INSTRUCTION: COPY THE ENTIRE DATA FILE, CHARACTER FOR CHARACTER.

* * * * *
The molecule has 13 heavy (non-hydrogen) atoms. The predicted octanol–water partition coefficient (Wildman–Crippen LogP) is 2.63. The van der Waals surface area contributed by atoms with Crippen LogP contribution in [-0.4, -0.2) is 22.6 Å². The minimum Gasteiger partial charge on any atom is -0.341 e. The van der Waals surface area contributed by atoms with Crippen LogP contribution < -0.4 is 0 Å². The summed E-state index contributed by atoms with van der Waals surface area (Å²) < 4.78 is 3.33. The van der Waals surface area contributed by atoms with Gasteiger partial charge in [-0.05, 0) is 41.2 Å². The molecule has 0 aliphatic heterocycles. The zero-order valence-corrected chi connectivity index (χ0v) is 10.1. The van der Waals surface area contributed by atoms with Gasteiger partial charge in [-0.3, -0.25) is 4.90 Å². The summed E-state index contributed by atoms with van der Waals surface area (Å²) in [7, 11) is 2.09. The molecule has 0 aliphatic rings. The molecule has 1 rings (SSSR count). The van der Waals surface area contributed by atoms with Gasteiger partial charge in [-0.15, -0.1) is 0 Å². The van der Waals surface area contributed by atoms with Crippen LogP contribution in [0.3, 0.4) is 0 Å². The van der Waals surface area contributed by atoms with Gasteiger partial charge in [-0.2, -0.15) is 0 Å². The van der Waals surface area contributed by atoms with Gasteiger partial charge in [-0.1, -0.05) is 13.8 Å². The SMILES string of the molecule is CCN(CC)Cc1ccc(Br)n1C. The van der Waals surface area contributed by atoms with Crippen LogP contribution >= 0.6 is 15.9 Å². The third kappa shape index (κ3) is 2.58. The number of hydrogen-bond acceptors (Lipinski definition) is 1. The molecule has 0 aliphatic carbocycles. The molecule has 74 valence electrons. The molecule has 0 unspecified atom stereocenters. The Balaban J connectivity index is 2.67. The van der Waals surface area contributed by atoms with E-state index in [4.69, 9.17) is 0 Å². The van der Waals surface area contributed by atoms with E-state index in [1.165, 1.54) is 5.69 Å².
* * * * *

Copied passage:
The molecule has 13 heavy (non-hydrogen) atoms. The predicted octanol–water partition coefficient (Wildman–Crippen LogP) is 2.63. The van der Waals surface area contributed by atoms with Crippen LogP contribution in [-0.4, -0.2) is 22.6 Å². The minimum Gasteiger partial charge on any atom is -0.341 e. The van der Waals surface area contributed by atoms with Crippen LogP contribution < -0.4 is 0 Å². The summed E-state index contributed by atoms with van der Waals surface area (Å²) < 4.78 is 3.33. The van der Waals surface area contributed by atoms with Gasteiger partial charge in [-0.05, 0) is 41.2 Å². The molecule has 0 aliphatic heterocycles. The zero-order valence-corrected chi connectivity index (χ0v) is 10.1. The van der Waals surface area contributed by atoms with Gasteiger partial charge in [-0.3, -0.25) is 4.90 Å². The summed E-state index contributed by atoms with van der Waals surface area (Å²) in [7, 11) is 2.09. The molecule has 0 aliphatic rings. The molecule has 1 rings (SSSR count). The van der Waals surface area contributed by atoms with Gasteiger partial charge in [-0.15, -0.1) is 0 Å². The van der Waals surface area contributed by atoms with Crippen LogP contribution in [0.3, 0.4) is 0 Å². The van der Waals surface area contributed by atoms with Gasteiger partial charge in [-0.2, -0.15) is 0 Å². The van der Waals surface area contributed by atoms with Gasteiger partial charge in [-0.1, -0.05) is 13.8 Å². The SMILES string of the molecule is CCN(CC)Cc1ccc(Br)n1C. The van der Waals surface area contributed by atoms with Crippen LogP contribution >= 0.6 is 15.9 Å². The third kappa shape index (κ3) is 2.58. The number of hydrogen-bond acceptors (Lipinski definition) is 1. The molecule has 0 aliphatic carbocycles. The molecule has 74 valence electrons. The molecule has 0 unspecified atom stereocenters. The Balaban J connectivity index is 2.67. The van der Waals surface area contributed by atoms with E-state index in [4.69, 9.17) is 0 Å². The van der Waals surface area contributed by atoms with E-state index in [1.165, 1.54) is 5.69 Å².